7 May 2014

On Sights, Sounds and Schools


Hanging out on this balcony has become one of my favourite things to do when I'm not busy.

It is my second full day in Haiti and I am currently winding down after what has been a relatively long day. People wake up so early here. With every morning so far, the sun has hardly risen (at around 6.15am) before I hear the routine "starting sounds": roosters crowing, cooks, drivers and cleaners talking amongst themselves in loud Creole, clattering pots and pans, dogs barking and cats miaowing. It's more intriguing than it is disruptive. Ultimately, I'm enjoying the sights of palm trees and blue skies and a tiered terrain when I open my eyes in the morning and the largely unfamiliar sounds of people, animals and things when I climb out of bed - all miles away from the grey skies and stringent English of home.

After yesterday's brief tour of the campus that I will be staying on for the next four weeks (which consists of accommodation houses, a Methodist church, nursery, primary and secondary schools and various related office buildings), I was invited by the school's headmistress to accompany a Year 12 class on their school trip to the power station of the island's main energy provider, E POWER (think British Gas or EDF). Super excited to get involved so early into my trip, I made my way over to the school office - it's a minute's walk from our front porch, past a large playground and quaint outdoor library for the younger kids - to catch the school bus. Every morning at around 8am, the entire school congregates in the playground to sing the national anthem. There's something about young children singing confidently and tunefully that is just so moving; despite not quite catching all of the French words that make up the song, I was enchanted nonetheless.

Laughs with this Year 12 class (16-17 years). "Une, deux, IPHONE POWER!"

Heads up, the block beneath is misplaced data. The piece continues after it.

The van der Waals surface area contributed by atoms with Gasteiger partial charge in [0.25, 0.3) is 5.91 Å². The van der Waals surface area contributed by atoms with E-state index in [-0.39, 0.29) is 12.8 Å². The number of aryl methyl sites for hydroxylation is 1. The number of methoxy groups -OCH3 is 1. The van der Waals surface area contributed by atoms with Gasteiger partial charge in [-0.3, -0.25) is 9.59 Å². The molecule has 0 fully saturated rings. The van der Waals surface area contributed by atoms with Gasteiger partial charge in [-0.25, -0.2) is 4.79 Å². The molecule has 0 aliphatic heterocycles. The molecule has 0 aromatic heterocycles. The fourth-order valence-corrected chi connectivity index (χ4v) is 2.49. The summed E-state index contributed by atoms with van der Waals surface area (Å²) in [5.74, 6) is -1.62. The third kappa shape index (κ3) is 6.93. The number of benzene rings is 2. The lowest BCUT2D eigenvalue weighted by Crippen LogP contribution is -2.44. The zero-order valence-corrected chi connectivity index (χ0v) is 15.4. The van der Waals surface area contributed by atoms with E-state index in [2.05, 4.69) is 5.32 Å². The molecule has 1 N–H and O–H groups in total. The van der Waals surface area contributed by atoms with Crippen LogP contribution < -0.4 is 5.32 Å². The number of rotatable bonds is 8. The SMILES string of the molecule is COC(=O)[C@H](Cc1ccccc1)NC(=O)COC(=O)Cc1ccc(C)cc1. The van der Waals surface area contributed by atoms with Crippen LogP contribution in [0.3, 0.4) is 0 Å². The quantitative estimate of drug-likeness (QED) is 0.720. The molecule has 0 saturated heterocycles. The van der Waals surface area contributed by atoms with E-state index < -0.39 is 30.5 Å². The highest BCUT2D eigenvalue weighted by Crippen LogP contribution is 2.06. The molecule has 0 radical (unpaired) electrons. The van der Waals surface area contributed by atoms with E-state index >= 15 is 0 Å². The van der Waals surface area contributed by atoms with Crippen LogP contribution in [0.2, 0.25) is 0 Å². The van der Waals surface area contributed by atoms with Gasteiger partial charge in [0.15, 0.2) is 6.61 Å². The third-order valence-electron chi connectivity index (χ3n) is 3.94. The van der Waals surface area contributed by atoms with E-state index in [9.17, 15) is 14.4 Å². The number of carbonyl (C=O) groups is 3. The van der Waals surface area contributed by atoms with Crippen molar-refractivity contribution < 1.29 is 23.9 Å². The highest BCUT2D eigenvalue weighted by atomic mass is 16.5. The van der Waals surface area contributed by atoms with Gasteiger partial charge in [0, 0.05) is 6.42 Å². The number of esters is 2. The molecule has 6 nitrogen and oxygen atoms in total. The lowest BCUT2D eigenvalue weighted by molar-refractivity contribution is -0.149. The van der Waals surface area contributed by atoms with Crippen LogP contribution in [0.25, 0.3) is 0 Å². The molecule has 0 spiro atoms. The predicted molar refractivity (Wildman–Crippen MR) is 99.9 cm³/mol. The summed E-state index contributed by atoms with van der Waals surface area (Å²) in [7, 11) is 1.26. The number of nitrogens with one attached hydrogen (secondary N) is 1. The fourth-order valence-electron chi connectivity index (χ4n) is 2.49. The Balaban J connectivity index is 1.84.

One of the major differences that became apparent to me between schools here in Haiti and those in England (and indeed the majority of the Western world) is the real openness of the people. What school in London would allow a stranger (essentially) to waltz in to its school grounds unaccompanied and engage with young schoolchildren, let alone invite said stranger on a school trip the very next day? This, in my opinion, is both a marvellous and a terrifying thing. Marvellous in that what is being recognised in me by the staff (I think - I hope) is a genuine willingness to learn and engage and immerse myself in a totally new culture with nothing but positive intentions. They have already embraced me as one of them, and I am so grateful to them for that. But it is also terrifying, however, in that there may be others who waltz past similar enchanting playgrounds but without similar positive intentions. One need only look to the heartbreaking events unfolding in Nigeria at the moment to understand the only problem with a culture that often welcomes rather than repels strangers and implements its safeguarding protocols (or lack thereof) to reflect this: sometimes it is hatred, and not love, that lies in the heart of a stranger.

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